North American Network Operators Group

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Re: [Latest draft of Internet regulation bill]

  • From: Sean Donelan
  • Date: Thu Nov 17 21:01:17 2005

On Thu, 17 Nov 2005, Stephen Sprunk wrote:
> Other than references to spam and a couple other minor things, there's a
> remarkable lack of discussion of content, either good or bad, in this draft.
> If anything, this appears to be the exact opposite of what SBC et al want.
> Given all the fuss about content and access to eyeballs, I'm actually pretty
> shocked about the complete turnaround here.  Maybe previous drafts got too
> hot a reception?

Be careful what you ask for, you might just get it.

Some people think the carriers make more money when customers use the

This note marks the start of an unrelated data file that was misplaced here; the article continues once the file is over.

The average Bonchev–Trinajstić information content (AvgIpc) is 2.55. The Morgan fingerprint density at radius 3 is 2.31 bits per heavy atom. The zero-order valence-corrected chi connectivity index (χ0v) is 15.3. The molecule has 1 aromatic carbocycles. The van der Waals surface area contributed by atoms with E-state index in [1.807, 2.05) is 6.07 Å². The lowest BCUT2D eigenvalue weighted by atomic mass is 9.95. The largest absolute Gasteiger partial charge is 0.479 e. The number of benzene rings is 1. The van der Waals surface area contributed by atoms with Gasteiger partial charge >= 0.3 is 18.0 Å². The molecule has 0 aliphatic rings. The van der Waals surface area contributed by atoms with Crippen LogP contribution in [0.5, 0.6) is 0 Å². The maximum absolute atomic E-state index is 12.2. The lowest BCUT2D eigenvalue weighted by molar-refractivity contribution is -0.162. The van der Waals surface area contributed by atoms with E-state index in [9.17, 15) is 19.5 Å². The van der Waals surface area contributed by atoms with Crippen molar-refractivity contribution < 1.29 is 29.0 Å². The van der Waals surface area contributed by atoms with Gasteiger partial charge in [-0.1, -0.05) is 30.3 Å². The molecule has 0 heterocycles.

network more, even if the user didn't intend to use the network a lot.
Abuse departments and policing users costs money.  If they had the legal
cover of law prohibiting them from interfering with customer content,
would the carriers just fire their abuse departments and charge customers
for the bandwidth they use, regardless of the content?

If your computer gets infected and starts spewing terabytes of traffic a
month, will the carrier send you a bill at the end of the month for 10
Terabytes used, please pay $1,000,000?  If your computer marked the
packets as DSCP EF, could the carrier charge you a premium fee for those
packets even if your computer was infected?  If the law prohibits carriers
from interfering with customer content, will the carrier just sit back
and bill customers for bits regardless of what's in those bits?

In the telephone world, if a phreaker breaks into a PBX and makes lots
of toll phone calls, the PBX owner has to pay for the calls.  Is Vint Cerf
willing to take the bad, as well as the good from the telephone world?

ISP terms of service are mostly about things ISP's don't permit customers
to do, even if a legislature has not yet written specific laws
prohibiting it. ISP terms of service have grown over the years in
response to customer complaints about other users' activities.